Event Review

REVIEW: NSPCC Tour of Yorkshire

by Sean Lacey

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REVIEW: NSPCC Tour of Yorkshire


Date: Saturday and Sunday 19th / 20th July 
Distances: 90 miles (day one) and 90 miles (day two) 
Entry fee: Various options, see event website for details 
Participants:  c. 200 entrants  
Start: York Sports Village, plenty of parking available, overnight accommodation and bike storage at St James College 
Feedstops: 3 on both days 
Catering: Hot/cold drinks available before and after the ride on both days 
Timed: Timing chip (sticker) on helmet   
Signs: A clearly way-marked route with arrow signage (white arrows with logo) 
Roads: Good routes on quiet lanes and minor B roads with hilly terrain on day one and less climbing on day two. 
Goody bag: Finishers medal, champagne, Ginger & French prints, samples, event jersey 
Picture credits: Sean Lacey, NSPCC 

The Tour of Yorkshire is a new event for 2014, and the second in the NSPCC's Tour of England series - with the first taking place in the South East. No stranger to multi day events, I was looking forward to this as if I'm honest, other than a short jaunt a few days before the Tour de France hit the county, I hadn't ridden in Yorkshire before and was keen to explore the roads and scenery. 

Cyclosport writer, Jennifer Trotman covered the first of the two events in June, so I had a good idea of what to expect - along with the excellent information the organisers sent out covering everything you would need to know in advance. Heading up to the base for the event in York, the heatwave we had been enjoying looked to be cracking over the weekend, but it would still be warm so I packed light, confident I wouldn't be caught out this time.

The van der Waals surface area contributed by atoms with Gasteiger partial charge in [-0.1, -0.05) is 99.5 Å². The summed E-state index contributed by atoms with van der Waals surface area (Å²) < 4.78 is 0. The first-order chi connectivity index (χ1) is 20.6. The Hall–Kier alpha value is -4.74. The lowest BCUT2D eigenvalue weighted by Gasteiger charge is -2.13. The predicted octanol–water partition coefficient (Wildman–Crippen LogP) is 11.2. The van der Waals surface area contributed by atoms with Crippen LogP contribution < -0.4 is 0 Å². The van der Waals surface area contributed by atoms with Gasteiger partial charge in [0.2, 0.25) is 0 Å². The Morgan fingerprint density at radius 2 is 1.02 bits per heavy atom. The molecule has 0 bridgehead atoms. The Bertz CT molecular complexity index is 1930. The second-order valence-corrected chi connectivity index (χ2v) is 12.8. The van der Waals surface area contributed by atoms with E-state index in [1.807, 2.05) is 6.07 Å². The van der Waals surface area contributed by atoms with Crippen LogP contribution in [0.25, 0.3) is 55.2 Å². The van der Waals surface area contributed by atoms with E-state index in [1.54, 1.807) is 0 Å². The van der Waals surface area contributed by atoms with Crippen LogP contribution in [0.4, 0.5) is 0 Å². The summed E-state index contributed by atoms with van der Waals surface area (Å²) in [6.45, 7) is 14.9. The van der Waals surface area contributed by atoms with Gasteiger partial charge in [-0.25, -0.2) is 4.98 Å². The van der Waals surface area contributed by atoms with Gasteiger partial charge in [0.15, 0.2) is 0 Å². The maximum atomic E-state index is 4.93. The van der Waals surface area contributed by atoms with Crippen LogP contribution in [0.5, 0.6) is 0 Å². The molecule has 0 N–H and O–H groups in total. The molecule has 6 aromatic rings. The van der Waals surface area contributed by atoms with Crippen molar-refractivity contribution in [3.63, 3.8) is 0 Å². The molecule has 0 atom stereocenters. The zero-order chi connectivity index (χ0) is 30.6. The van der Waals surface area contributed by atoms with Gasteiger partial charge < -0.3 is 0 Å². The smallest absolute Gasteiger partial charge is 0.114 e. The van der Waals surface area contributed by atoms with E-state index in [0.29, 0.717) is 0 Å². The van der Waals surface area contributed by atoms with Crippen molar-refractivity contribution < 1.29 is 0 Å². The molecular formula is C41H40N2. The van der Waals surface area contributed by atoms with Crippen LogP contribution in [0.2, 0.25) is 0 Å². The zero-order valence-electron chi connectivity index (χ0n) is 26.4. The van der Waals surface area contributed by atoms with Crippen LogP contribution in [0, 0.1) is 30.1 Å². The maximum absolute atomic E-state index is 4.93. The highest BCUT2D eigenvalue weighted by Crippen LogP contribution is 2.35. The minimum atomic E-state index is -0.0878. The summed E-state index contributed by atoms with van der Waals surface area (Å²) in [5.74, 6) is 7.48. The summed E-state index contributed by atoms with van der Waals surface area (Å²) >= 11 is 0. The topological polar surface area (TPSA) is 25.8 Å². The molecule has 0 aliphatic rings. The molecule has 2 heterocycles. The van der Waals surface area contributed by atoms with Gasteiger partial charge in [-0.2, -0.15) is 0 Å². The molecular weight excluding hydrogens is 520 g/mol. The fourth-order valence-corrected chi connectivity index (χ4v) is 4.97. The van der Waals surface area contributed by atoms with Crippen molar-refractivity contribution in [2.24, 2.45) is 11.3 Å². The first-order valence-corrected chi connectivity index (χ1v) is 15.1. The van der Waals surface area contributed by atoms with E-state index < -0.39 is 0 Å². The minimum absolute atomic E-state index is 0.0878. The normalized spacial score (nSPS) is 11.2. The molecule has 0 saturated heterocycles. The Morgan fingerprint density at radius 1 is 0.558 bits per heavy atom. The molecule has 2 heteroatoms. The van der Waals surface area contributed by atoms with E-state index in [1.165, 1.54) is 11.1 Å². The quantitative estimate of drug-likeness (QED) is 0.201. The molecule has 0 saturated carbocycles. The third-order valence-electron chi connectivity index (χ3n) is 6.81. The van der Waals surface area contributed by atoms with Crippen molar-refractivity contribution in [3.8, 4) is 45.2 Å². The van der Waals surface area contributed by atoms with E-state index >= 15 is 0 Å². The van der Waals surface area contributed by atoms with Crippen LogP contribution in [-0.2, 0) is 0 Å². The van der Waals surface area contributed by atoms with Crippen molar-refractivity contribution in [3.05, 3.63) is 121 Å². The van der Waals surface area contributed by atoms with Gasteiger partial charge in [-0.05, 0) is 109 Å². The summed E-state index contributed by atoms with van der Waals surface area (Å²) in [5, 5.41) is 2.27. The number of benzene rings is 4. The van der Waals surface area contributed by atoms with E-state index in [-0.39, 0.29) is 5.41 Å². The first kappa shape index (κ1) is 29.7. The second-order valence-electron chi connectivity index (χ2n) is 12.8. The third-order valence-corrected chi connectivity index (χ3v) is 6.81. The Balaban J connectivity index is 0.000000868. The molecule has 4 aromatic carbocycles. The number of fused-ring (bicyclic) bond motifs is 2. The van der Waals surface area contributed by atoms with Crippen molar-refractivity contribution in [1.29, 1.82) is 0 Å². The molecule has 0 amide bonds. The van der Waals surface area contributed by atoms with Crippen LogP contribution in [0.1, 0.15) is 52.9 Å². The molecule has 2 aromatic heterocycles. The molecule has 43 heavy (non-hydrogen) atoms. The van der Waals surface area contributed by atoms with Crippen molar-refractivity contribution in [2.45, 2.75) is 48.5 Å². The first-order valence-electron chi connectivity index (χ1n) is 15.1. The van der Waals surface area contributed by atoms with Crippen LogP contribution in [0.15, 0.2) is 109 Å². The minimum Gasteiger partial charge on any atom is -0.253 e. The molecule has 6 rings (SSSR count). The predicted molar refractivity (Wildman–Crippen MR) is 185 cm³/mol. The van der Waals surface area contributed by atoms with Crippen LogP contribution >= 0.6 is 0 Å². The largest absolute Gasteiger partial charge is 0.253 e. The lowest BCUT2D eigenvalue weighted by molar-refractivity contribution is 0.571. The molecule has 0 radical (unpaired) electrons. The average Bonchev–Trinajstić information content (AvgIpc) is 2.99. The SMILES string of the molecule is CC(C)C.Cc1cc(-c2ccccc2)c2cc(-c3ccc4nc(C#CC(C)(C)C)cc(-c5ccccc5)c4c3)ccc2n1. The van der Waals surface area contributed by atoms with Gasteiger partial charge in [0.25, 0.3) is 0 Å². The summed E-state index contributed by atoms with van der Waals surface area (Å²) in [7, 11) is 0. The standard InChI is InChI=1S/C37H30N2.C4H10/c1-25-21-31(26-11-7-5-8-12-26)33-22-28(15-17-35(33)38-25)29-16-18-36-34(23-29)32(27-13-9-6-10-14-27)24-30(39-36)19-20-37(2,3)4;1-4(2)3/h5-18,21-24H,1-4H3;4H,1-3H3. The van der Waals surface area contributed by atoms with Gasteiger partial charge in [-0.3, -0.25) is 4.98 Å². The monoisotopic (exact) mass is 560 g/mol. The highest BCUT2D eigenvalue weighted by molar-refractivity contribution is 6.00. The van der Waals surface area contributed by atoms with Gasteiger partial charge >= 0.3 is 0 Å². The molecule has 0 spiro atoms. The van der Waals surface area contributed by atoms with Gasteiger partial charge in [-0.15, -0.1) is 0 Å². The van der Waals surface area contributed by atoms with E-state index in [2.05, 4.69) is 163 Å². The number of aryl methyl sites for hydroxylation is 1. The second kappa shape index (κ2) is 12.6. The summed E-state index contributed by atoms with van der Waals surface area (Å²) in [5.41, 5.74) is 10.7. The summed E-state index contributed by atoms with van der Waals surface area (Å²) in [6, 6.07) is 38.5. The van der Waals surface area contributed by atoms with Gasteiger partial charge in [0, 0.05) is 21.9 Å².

Accommodation was available just a mile or so from the Sports Village within the grounds of St James College, part of the University of York campus where I was to be based for two nights, and the venue for the 'Yellow Jersey' dinner on Saturday night.  Arriving late evening, and having checked in, an early night was in order for another early start. 


Misty morning 

The Tour of England rides have been modelled on trying to provide a pro experience for amateur riders, with seeded groups, a full support crew out on the road, domestiques within the groups to guide and support riders, a lead car up front with a support car at the rear, and NEG outriders to complete. It's a fantastic way to present a sportive, and as close as you can get to a professional Tour experience. 

I had opted to ride in Group 3 (16-17mph average), rolling out with a lap of York's new closed circuit before getting on the roads proper. The groups went out slowest to quickest with half an hour between them, heading out east to the Wolds. A fairly flat 20 miles warmed us up nicely, and gave everyone a chance to bed in to the controlled peloton format and get to know each other, and our three domestiques who would be looking after us. 

The hills started just after, broken early on with a feed stop at Millington. A small but useful selection of food was on offer, my pick being the 9-bar items and (new to me) Huma gels, both handily gluten and wheat free meaning pretty much everyone could take them, and savoury biscuits. Water only for bottle top ups, but there were tubes of electrolyte tablets to add if you wanted. All of the feeds would have the same products, with the lunch stops adding filled rolls and cakes to the line-up.